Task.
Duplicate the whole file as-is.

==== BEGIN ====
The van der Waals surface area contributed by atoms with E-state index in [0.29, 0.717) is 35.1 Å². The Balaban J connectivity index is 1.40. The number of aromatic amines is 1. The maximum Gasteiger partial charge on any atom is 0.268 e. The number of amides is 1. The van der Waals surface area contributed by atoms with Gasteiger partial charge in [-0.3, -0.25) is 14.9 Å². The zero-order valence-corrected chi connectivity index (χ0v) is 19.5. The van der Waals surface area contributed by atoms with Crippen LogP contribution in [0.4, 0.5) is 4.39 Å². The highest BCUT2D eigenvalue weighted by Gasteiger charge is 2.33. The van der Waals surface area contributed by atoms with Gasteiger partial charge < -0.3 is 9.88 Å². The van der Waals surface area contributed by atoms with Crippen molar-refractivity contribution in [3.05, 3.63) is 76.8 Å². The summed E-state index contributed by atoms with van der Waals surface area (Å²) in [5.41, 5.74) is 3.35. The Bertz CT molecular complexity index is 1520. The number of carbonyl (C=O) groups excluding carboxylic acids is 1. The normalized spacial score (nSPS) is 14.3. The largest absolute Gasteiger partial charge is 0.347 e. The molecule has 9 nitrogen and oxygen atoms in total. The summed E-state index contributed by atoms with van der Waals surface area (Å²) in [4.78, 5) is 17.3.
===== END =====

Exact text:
The van der Waals surface area contributed by atoms with E-state index in [0.29, 0.717) is 35.1 Å². The Balaban J connectivity index is 1.40. The number of aromatic amines is 1. The maximum Gasteiger partial charge on any atom is 0.268 e. The number of amides is 1. The van der Waals surface area contributed by atoms with Gasteiger partial charge in [-0.3, -0.25) is 14.9 Å². The zero-order valence-corrected chi connectivity index (χ0v) is 19.5. The van der Waals surface area contributed by atoms with Crippen LogP contribution in [0.4, 0.5) is 4.39 Å². The highest BCUT2D eigenvalue weighted by Gasteiger charge is 2.33. The van der Waals surface area contributed by atoms with Gasteiger partial charge < -0.3 is 9.88 Å². The van der Waals surface area contributed by atoms with Crippen molar-refractivity contribution in [3.05, 3.63) is 76.8 Å². The summed E-state index contributed by atoms with van der Waals surface area (Å²) in [5.41, 5.74) is 3.35. The Bertz CT molecular complexity index is 1520. The number of carbonyl (C=O) groups excluding carboxylic acids is 1. The normalized spacial score (nSPS) is 14.3. The largest absolute Gasteiger partial charge is 0.347 e. The molecule has 9 nitrogen and oxygen atoms in total. The summed E-state index contributed by atoms with van der Waals surface area (Å²) in [4.78, 5) is 17.3.